MPs vote to throw out amendments to Rwanda deportation bill | Immigration and asylum


Rishi Sunak’s plan to send asylum seekers to Rwanda took a step forward on Monday night after MPs voted overwhelmingly to throw out a series of amendments made to the Rwanda bill by the House of Lords.

MPs voted down all 10 amendments made by peers over the past few weeks to return the bill to the form in which it was initially passed by the Commons in January, giving a much-needed boost to the beleaguered prime minister.

The safety of Rwanda (asylum and immigration) bill, which is designed to overcome the supreme court’s objections to the plan, will return to the Lords later this week. Peers will then have to decide whether to reinsert their amendments and slow down the bill’s passage once more.

Speaking before the votes on Monday, Sunak said: “I am still committed to the timeline that I set out previously, which is we aim to get a flight off in the spring.”

The rejection of the amendments provides some welcome relief for the prime minister after a difficult few weeks that culminated over the weekend in speculation that Penny Mordaunt, the Commons leader, could be lining up a bid to replace him before the election.

Sunak has urged his party to keep faith with his leadership, promising on Monday that 2024 “will be the year Britain bounces back”.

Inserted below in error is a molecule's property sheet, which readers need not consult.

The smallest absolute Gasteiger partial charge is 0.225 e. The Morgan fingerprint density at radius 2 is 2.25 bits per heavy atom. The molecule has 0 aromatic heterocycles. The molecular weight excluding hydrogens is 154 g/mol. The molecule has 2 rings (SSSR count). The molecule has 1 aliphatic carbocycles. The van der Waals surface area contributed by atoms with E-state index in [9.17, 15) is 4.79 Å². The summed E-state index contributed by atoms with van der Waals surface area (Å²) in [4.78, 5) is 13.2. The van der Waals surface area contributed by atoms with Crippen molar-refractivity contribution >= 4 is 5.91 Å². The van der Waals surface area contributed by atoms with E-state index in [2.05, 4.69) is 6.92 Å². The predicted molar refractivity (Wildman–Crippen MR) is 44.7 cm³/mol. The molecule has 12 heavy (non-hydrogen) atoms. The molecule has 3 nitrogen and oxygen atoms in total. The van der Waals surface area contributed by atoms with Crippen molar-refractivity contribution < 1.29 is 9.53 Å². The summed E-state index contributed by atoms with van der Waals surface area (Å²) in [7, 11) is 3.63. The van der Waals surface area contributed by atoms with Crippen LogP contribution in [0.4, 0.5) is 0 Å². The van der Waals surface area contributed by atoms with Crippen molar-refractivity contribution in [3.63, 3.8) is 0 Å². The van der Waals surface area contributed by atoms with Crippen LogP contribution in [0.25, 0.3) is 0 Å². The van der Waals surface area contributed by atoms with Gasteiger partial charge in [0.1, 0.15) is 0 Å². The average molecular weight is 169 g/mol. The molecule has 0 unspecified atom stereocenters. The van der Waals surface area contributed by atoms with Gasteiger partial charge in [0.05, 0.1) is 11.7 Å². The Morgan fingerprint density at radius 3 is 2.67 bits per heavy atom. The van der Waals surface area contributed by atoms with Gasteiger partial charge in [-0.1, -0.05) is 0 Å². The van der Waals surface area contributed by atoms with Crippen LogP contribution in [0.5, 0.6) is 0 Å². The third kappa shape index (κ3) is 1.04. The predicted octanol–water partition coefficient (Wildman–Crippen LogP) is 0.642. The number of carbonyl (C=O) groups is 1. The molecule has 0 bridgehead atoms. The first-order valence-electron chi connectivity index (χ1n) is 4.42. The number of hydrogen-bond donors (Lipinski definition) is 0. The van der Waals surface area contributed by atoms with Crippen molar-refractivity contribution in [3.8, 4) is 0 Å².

He is hoping that a combination of falling inflation, accelerating growth and the long-awaited start to his Rwanda plan will help boost the Tories’ flagging poll ratings later in the year.

However, the asylum plan relies on MPs and peers agreeing a version of the bill in the coming weeks so that ministers will have the power to ignore any emergency injunctions issued by Strasbourg aimed at stopping flights taking off.

Among the 10 amendments peers have made to the bill in recent weeks was one that would have forced ministers to abide by domestic and international law. Others included preventing the government from declaring Rwanda a safe country until Kigali implements a series of safeguards it has promised, and exempting those who have worked with the British armed forces abroad from being deported to the African country.

Labour, the Scottish National party and the Liberal Democrats voted to keep all 10 amendments. But they were defeated by a relatively united Tory party, with the majority voting against all 10.

Opening the debate on Monday afternoon, Michael Tomlinson, the minister for illegal migration, told the Commons: “This bill is an essential element of our wider strategy to protect our borders and to stop the boats, to prevent the tragic loss of lives at sea caused by dangerous, illegal and unnecessary crossings across the Channel.”

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He added: “I don’t accept that the provisions of the bill undermine the rule of law, and the government takes its responsibilities and its international obligations incredibly seriously. There’s nothing in the bill that requires any act or omission which conflicts with our international obligations.”

Officials say that if the Lords chooses to add in more amendments, it is unlikely to pass until Easter. Even then, however, they believe they will still hit the spring deadline.

A Downing Street official said: “The timeline remains unchanged, whether the bill is passed before or after Easter.”



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